Patients with diffuse large B-cell lymphoma (DLBCL) undergoing treatment with axicabtagene ciloleucel (axi-cel) should be closely monitored for at least a month after discharge from initial planned hospitalization. These findings were presented during the ASCO20 Virtual Scientific Program.

Axi-cel is a CD19-targeted chimeric antigen receptor T-cell (CAR-T) therapy approved by the US Food and Drug Administration for the treatment of DLBCL after 2 lines of treatment. Patients undergoing CAR-T therapy with axi-cel are monitored in the inpatient setting for a minimum of 7 days after CAR-T infusion; however, risk of complications that can lead to readmission is high. Researchers conducted a retrospective study to assess the rate and etiology of readmissions after initial discharge.

For the study, readmission was defined as an inpatient stay of longer than 48 hours while under the auspice of the immunotherapy service. Cytokine release syndrome (CRS) was graded based on the Lee criteria and neurotoxicity on the CTC v.4 criteria. The association between clinical factors and readmission were studied using logistic regression models.

This study included 44 patients who underwent CAR-T therapy with axi-cel (median age, 62 [range, 25-79], 33 of whom had primary refractory disease and 14 had undergone prior transplant. All patients had received a median of 3 lines (range, 2-9) of treatment before undergoing CAR-T therapy. Leukapheresis was performed at a median of 10 weeks (0.5-109) after the most recent treatment, and 22 patients received bridging therapy between leukapheresis and lymphodepletion. Initial planned admission was for 6 to 16 days (median, 7.5 days).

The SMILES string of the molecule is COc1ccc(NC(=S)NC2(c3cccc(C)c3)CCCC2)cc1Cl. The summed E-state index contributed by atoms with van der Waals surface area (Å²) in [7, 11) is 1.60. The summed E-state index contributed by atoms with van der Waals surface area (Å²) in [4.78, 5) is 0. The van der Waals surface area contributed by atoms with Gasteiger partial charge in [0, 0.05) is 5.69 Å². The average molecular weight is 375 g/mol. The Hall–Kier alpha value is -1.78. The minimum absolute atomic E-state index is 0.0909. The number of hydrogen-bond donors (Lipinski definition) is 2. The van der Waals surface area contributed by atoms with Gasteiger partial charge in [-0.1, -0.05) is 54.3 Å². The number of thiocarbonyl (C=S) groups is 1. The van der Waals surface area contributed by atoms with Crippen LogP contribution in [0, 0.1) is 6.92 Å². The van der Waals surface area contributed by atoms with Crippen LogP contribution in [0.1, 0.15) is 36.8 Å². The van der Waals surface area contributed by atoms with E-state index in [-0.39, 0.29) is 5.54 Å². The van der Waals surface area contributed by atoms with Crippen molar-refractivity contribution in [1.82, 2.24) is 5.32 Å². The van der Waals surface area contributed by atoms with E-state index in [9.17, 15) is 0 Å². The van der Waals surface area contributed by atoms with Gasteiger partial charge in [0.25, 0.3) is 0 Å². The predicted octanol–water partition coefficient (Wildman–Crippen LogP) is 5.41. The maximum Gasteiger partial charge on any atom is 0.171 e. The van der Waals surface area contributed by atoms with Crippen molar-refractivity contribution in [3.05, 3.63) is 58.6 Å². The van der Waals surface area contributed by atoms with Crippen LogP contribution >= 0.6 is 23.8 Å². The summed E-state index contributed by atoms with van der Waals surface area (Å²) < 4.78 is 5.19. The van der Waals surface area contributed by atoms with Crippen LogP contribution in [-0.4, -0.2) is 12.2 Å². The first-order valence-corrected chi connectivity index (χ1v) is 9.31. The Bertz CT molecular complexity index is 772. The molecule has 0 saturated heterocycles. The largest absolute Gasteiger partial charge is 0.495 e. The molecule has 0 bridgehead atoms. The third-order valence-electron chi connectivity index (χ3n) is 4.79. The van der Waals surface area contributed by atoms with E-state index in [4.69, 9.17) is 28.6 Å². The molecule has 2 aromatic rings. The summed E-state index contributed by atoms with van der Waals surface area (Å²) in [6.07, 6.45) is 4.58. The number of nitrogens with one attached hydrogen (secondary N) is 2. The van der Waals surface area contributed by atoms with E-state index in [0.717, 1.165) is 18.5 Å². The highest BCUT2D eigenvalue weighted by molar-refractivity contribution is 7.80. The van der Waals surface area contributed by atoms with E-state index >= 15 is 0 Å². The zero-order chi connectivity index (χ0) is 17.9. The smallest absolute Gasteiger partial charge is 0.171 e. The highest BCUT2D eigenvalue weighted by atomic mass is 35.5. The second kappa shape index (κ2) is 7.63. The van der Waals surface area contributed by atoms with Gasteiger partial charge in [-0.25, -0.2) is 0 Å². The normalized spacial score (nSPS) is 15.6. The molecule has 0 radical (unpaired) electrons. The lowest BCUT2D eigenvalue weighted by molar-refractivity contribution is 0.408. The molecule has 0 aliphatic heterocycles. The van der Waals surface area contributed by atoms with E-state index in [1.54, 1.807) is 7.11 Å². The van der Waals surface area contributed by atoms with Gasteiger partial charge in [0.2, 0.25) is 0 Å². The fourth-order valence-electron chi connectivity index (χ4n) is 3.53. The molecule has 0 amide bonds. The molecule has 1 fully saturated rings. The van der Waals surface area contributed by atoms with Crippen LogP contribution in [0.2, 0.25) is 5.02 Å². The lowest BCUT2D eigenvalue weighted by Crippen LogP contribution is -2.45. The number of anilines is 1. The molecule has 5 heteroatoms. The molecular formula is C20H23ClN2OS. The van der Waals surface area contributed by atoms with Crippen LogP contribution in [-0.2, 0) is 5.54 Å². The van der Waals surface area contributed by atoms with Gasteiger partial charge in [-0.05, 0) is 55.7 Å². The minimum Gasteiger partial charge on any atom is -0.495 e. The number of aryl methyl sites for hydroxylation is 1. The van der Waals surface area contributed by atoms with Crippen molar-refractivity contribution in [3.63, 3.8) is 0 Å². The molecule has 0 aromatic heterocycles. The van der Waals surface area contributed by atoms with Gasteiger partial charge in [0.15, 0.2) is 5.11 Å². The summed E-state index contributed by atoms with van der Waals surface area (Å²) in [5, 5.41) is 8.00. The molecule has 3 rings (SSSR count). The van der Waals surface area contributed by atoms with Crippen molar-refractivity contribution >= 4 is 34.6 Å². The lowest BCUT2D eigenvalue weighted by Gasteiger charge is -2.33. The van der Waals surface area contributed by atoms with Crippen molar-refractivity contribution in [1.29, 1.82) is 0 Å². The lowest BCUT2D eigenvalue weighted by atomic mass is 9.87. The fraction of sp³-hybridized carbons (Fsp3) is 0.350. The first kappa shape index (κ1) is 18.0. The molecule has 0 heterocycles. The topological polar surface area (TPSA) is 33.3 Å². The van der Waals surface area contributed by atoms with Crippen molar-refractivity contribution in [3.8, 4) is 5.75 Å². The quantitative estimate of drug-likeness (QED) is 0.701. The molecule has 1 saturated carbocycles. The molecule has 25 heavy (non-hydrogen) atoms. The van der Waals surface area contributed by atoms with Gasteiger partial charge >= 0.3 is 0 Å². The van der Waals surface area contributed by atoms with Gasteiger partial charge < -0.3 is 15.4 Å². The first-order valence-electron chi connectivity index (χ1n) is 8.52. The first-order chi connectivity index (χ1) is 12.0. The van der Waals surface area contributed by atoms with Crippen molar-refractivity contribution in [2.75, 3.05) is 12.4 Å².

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Six patients (14%) were readmitted after initial hospitalization, with 1 patient having had 2 readmissions. Readmission occurred between day 9 and day 25 (median, day 13). Subsequent hospitalization was for a median 5 days (range, 2-31). Three of the 6 patients were admitted to the intensive care unit during their second hospitalization. No association was observed between pre- and post-CAR-T variables and risk of readmission in multivariable models. Reasons for readmission were infection (2), CRS (2), GI bleed (1), progressive disease (1), and neurotoxicity (1).

“This data supports our current policy of close monitoring until at least a month after CAR-T therapy and supports the requirement of a full-time caregiver until discharge from the immunotherapy service,” the researchers concluded.

Disclosure: Multiple authors declared affiliations with industry. Please refer to the original abstract for a full list of disclosures.

Reference

Perkins P, Cearley A, Kirk A, Mullane E, Shadman M, Maloney DG. Assessing readmission after axicabtagene ciloleucel immunotherapy. Presented at: ASCO20 Virtual Scientific Program. J Clin Oncol. 2020;38(suppl):abstr 3024.

This article originally appeared on Oncology Nurse Advisor